Sunday, October 19, 2014

Adventures in Japanese - I

A Kyoto yakitori chef prepares a meal.
I have been engaged in (interested in? consumed by?) the Japanese language for a long time. Although I doubt I will ever return to Japan, I continue to meet weekly with a Japanese conversation partner and continue to learn slowly, slowly the characters with a goal of eventually being able to read a magazine or newspaper. I will never be fluent. I cannot, for example, understand a news broadcast. But my spoken Japanese is good enough to function as a traveler in Japan.

Because I have been learning and using Japanese for a long time, and because I find the language so interesting, I plan to write about Japanese and some of my experiences with it in a series of periodic blog entries, this being the first. I hope that if you have observations or questions, you will take a moment to comment.

Like many Western visitors to Japan, I was disoriented when I got off a troop ship in Yokohama harbor years ago and discovered that, while Japanese shops, posters, and billboards were a riot of writing, I was entirely illiterate. I might also have been deaf and dumb because everything I heard was only noise. On the one hand, it seemed impossible to learn enough to, as a friend said, "exchange ideas." On the other, Japan is filled with children who have learned the language, so it cannot be impossible.

Indeed, I learned almost immediately how to say "hello," "thank you," and "how much?" As a GI, I didn't need much more; the Japanese I came in contact with spoke (some) English. While the Japanese education system requires several years of English study (and did so right through WWII)—and I have a story about English instruction in a moment—in my experience, few Japanese are comfortable in English and appreciate the foreigner who has bothered to learn some of their language. The Japanese are not, generally, language snobs unless or until you gain native fluency, which will never be my dilemma.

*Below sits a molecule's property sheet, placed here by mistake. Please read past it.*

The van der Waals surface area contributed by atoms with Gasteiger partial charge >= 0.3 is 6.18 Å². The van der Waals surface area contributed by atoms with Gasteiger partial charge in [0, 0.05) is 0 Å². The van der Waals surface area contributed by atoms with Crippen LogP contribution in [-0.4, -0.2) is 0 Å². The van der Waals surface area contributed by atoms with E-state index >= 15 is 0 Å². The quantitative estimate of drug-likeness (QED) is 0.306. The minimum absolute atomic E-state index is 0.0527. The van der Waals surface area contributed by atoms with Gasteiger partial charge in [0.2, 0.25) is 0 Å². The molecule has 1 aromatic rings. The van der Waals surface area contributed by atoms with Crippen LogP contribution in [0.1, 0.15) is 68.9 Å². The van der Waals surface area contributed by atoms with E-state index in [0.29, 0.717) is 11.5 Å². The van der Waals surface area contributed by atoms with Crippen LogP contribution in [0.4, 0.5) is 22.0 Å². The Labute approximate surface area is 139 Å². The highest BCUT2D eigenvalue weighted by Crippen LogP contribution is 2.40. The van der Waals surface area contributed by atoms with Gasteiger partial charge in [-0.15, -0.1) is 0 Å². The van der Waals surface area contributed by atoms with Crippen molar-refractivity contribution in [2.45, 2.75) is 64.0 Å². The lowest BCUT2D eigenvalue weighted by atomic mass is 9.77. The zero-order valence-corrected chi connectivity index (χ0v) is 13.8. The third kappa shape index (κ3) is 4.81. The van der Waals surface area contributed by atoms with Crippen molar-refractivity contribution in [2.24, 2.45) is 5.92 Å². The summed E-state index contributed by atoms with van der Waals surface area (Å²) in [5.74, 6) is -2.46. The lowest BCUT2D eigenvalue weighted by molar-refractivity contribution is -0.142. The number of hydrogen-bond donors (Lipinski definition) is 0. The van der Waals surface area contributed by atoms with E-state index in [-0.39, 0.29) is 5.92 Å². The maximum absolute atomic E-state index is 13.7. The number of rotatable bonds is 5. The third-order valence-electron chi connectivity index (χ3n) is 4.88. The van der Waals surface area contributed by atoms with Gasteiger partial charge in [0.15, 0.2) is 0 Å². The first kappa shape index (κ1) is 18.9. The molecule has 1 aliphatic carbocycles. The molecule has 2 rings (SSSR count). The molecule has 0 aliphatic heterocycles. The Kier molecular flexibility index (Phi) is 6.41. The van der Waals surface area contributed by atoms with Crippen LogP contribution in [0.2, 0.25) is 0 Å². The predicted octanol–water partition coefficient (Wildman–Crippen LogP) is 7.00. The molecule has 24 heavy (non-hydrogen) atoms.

The story: One time in the 1950s was on a train somewhere in the countryside. At a stop, a group of schoolboys and their teacher came into the car. I was an American in civilian clothes, fairly unusual at that time and place. The boys crowded around me and dragged their teacher over to sit across from me. He was clearly embarrassed by what the boys insisted. Because I spoke virtually no Japanese, I could not help him much. Finally, by consulting the pocket dictionary I always carried and the dictionary he had in his brief case, were able to establish that (a) he was the boys' English teacher, and (b) I was the first person he had ever met for whom English was his native language.

While I know that the level of English-language instruction in Japan has improved dramatically in the last 50 years, I also know that for many Japanese English is a trial and a burden. An American who is able to speak some Japanese, even poorly, therefore has an enormous advantage in gaining access to the "real" Japan, whatever that is.

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